The legal foundation for reproducing and distributing literary works in accessible formats for eligible persons is clear in the US Copyright Act under the scope and purpose of Section 121, as well as the protections afforded by fair use. The legislative history of the 1976 Copyright Act, which codified fair use, expressly identifies making a copy of a copyrighted work for the convenience of a blind person as an example of fair use. The US Copyright Office has affirmed “US government policy favoring accessibility” by repeatedly allowing users with disabilities to break TPMs in order to access materials using assistive technology. Internationally, the Marrakesh Treaty reinforces the human-rights imperative for reproducing and distributing accessible works.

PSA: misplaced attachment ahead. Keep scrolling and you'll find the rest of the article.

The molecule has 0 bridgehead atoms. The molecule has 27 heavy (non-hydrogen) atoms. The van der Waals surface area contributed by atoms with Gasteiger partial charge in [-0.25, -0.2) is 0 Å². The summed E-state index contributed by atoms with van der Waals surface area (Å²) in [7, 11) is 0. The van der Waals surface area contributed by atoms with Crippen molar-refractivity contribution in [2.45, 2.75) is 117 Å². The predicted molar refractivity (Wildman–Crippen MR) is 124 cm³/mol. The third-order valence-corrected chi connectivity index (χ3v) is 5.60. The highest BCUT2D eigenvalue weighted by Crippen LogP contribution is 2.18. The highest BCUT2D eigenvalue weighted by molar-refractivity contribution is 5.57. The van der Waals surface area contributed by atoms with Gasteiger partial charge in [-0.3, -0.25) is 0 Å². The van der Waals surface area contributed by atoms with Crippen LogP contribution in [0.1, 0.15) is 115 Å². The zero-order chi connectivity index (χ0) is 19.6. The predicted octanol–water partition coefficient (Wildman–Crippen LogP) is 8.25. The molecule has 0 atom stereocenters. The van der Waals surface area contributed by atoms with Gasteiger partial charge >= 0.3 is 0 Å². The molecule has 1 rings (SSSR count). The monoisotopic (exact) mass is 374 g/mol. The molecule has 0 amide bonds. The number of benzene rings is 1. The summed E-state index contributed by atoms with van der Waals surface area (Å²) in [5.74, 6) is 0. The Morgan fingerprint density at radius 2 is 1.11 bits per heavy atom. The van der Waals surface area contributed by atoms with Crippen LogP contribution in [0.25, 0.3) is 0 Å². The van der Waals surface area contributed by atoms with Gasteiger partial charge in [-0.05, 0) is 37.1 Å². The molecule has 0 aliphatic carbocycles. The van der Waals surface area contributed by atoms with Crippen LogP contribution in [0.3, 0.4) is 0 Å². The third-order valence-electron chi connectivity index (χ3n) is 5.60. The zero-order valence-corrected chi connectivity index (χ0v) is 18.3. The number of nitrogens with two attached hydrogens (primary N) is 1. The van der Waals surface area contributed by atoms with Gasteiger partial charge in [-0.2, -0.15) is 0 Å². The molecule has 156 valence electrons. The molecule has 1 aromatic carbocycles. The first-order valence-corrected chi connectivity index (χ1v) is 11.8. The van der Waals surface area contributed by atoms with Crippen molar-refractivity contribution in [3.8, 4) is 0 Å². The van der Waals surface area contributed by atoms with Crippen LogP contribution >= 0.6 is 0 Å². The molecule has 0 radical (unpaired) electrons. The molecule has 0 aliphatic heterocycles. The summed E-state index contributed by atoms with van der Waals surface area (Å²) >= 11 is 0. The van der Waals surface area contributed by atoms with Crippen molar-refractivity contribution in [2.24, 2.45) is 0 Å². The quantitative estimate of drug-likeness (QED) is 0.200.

Despite all this, publishers still may include conditions and terms in licenses that conflict with the Copyright Act, but that nonetheless may be enforceable under contract law. Through these contractual obligations, publishers effectively extend their copyrights while restricting users’ access to works. For instance, the Association of American Publishers (AAP) requires university disability services officers to seek permission from publishers before providing student access to an accessible work in its AccessText Network. Other publishers may include warnings against modifying or exchanging files without authorization.
Publishers may even use licenses to heighten anxiety over copyright law, which affects the practices of disability services officers (DSOs). The University of Virginia (UVA) Federated Repositories of Accessible Materials for Higher Education (FRAME) project seeks to address the misperceptions driven by anxiety over copyright law that lead to DSOs needlessly seeking permission, destroying remediated texts, or purchasing additional copies of materials.